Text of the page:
On pure megapixel count, the differences between the main cameras on all five phones is negligible. The Pixels can snap slightly sharper selfies, but the iPhone X's front-facing camera is loaded with depth-sensing tech, to allow for the detailed facial recognition system. Google meanwhile is making use of the power of machine learning to allow the Pixel 2 and 2 XL to recognize objects in frame and perform a real-world Google image search.
Rear camera aperture
All five phones have a camera aperture of f/1.8, which should allow for decent low-light snaps and help the subjects of photos better stand out from the background.
All of the phones come preloaded with the latest versions of their respective operating systems. For Apple that's iOS 11, which includes a whole heap of new AR tricks and treats, while Pixel users receive a clean, minimalist version of Android 8 Oreo.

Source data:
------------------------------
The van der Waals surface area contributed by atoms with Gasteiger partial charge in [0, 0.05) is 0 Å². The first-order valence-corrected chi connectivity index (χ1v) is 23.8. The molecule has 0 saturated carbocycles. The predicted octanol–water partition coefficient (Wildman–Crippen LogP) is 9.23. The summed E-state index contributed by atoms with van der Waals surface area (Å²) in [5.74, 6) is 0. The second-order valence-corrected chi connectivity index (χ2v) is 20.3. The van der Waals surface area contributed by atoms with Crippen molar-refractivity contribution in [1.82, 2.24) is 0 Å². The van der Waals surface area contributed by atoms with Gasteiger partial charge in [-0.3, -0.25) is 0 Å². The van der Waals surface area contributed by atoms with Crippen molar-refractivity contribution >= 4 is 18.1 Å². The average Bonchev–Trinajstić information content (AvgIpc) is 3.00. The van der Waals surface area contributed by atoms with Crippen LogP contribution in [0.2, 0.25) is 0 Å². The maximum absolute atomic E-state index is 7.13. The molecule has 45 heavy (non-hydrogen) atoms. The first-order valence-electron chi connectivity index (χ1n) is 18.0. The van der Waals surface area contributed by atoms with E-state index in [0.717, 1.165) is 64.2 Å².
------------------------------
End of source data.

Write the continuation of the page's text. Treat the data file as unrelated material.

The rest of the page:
The new Pixels make use of Google Assistant, which can be activated on the 2 XL by squeezing the sides of the phone, in a nod to the HTC U11. And of course, Apple's Siri isn't going anywhere.
Users of any of these devices can pay for purchases by tapping the phone to a compatible terminal in a store. The iPhones use Apple Pay, while the Pixel phones use Android Pay.
The iPhone 8 and 8 Plus are already available, while the Google Pixel 2 is due out later this month. Both the Pixel 2 XL and iPhone X are due in November.
The Pixel 2 is the cheapest of the lot, starting from US$649. In fact, you could splurge on the highest-end of the Pixel 2 line and still save 50 bucks off the minimum asking price of an iPhone X. But some consumers have always been happy to pay more for Apple products.
Update (Oct. 6, 2017): Thanks to everyone who pointed out the incorrect images of the Pixel phones in this story. The images have now been corrected and we apologize for the error.